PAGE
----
The company’s EBITDA decreased by 7.3% in 2017 and showing a declining trend in the last 5 years. Xerox’s tax rate was 84% in 2017 due to deemed repatriation tax effect on financial statements.
Our fair value estimate for Xerox is USD 30 per share. We expect that the company’s 5-year average negative growth rate will continue but with a decelerating rate. We estimate that Xerox’s EBITDA-to-Sales ratio will accelerate with the company’s cost reduction program in the next 10-year. According to the company’s long-term debt rates, we use approximately 6.5% pretax cost of debt. The company’s high beta rate affected our cost of equity calculation, and we estimated a 10% cost of equity. Our cost of capital expectation is more than 7.3% due to more than 50% weight of equity in our calculation. We compute enterprise value-to-EBIT multiple of 19 and enterprise value-to-sales multiple of 5.5. The company’s negative growth rates are related to weakening demand of printing hardware and competition in managed printing services. We model that the company’s managed print services will penetrate large, global clients and will focus on small and medium-sized clients with the help of activist investors. Thus, we expect that managed print services will limit the negative growth trend for foreseeable future.
Printing environment and industry is evolving due to changes in customer preferences and new technologies. Market cannibalization results reduction in overall printing hardware and document spending. Portable devices create a possibility of printing alternatives. Xerox considers industry-oriented services as a growth area with different solutions for customers. Also, the company aims to capture small- and mid-size companies and increase its managed printing services. However, the market is intensely competitive with limited pricing power and requires retaining a high level of supplies.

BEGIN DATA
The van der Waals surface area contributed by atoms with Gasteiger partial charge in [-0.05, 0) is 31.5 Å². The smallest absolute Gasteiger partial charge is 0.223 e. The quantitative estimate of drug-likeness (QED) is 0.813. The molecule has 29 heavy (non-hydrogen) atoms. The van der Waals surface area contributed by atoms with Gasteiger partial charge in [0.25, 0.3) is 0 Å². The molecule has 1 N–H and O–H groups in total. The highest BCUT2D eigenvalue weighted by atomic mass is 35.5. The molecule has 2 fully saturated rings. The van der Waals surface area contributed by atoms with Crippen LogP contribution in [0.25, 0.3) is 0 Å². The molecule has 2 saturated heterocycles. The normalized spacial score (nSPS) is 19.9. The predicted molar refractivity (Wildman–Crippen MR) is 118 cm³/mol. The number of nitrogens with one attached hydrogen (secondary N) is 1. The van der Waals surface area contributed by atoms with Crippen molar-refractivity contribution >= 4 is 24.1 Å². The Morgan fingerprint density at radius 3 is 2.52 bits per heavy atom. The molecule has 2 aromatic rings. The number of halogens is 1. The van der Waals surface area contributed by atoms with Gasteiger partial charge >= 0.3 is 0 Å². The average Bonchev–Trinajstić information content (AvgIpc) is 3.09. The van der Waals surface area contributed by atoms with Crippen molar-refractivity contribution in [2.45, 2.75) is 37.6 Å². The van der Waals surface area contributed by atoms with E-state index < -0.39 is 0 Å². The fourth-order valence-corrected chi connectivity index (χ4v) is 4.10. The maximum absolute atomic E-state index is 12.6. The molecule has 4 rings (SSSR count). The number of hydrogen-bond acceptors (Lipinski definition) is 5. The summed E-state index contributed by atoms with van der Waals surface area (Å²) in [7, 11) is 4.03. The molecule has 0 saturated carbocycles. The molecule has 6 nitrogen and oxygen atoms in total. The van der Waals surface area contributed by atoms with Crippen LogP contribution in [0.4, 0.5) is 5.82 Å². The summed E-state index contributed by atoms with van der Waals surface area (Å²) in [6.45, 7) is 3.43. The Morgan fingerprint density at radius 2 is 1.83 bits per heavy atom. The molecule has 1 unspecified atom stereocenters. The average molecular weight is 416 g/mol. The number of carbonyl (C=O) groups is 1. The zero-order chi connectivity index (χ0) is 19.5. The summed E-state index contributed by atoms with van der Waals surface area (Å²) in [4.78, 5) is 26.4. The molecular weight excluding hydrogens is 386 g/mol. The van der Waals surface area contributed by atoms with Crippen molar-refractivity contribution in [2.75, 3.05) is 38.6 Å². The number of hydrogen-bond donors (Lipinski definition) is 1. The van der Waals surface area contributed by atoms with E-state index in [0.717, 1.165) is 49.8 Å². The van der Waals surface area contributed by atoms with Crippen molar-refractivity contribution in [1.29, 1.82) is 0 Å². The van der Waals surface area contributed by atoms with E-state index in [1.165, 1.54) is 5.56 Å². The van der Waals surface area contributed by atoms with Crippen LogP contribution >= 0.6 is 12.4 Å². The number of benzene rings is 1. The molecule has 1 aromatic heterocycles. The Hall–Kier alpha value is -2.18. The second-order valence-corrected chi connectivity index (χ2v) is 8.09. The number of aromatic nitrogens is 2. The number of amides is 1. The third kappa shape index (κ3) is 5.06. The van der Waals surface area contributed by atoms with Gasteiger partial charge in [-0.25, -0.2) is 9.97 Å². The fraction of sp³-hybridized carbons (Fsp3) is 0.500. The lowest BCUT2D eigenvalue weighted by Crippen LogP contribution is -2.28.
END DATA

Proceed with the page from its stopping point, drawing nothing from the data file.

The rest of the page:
Most of the company management has recently changed in June 2018 and activist investors take control of the company’s board, after a failed deal with Fujifilm. The company’s key executive compensation level increased more than 5 times, which is mostly related to the stock awards to former executives. However, Xerox’s declining revenues and EBITDA levels are indicating that these compensation levels need to be reduced.
In the last three years, the company’s lowest and highest stock prices are approximately USD 23 and USD 34 per share, respectively. The current price-to-earnings levels are higher than the company’s 5-year average and the industry average. Xerox’s current profitability levels result in a spike in the price-to-earnings ratio. The price-to-book and price-to-value levels are lower than the industry average due to the negative expectation of revenue growth and high level of competition in the industry. It will be interesting to see how the new management, especially, relatively young director Keith Cozza, 39, and talented activist investors will fix the reservations of BrightHedge about Xerox.
Disclosure: I do not have any of the securities mentioned above. This article expresses my own views, and I wrote the article by myself. I am not receiving compensation for it. I have no business relationship with any company whose security is mentioned in this article.
The investment information, comments and recommendations contained herein are not subject to investment advice. The comments and recommendations contained herein are based on personal views. These views may not fit your financial situation and your risk and return preferences. For this reason, based only on the information contained herein, investment decisions may not have the appropriate outcome.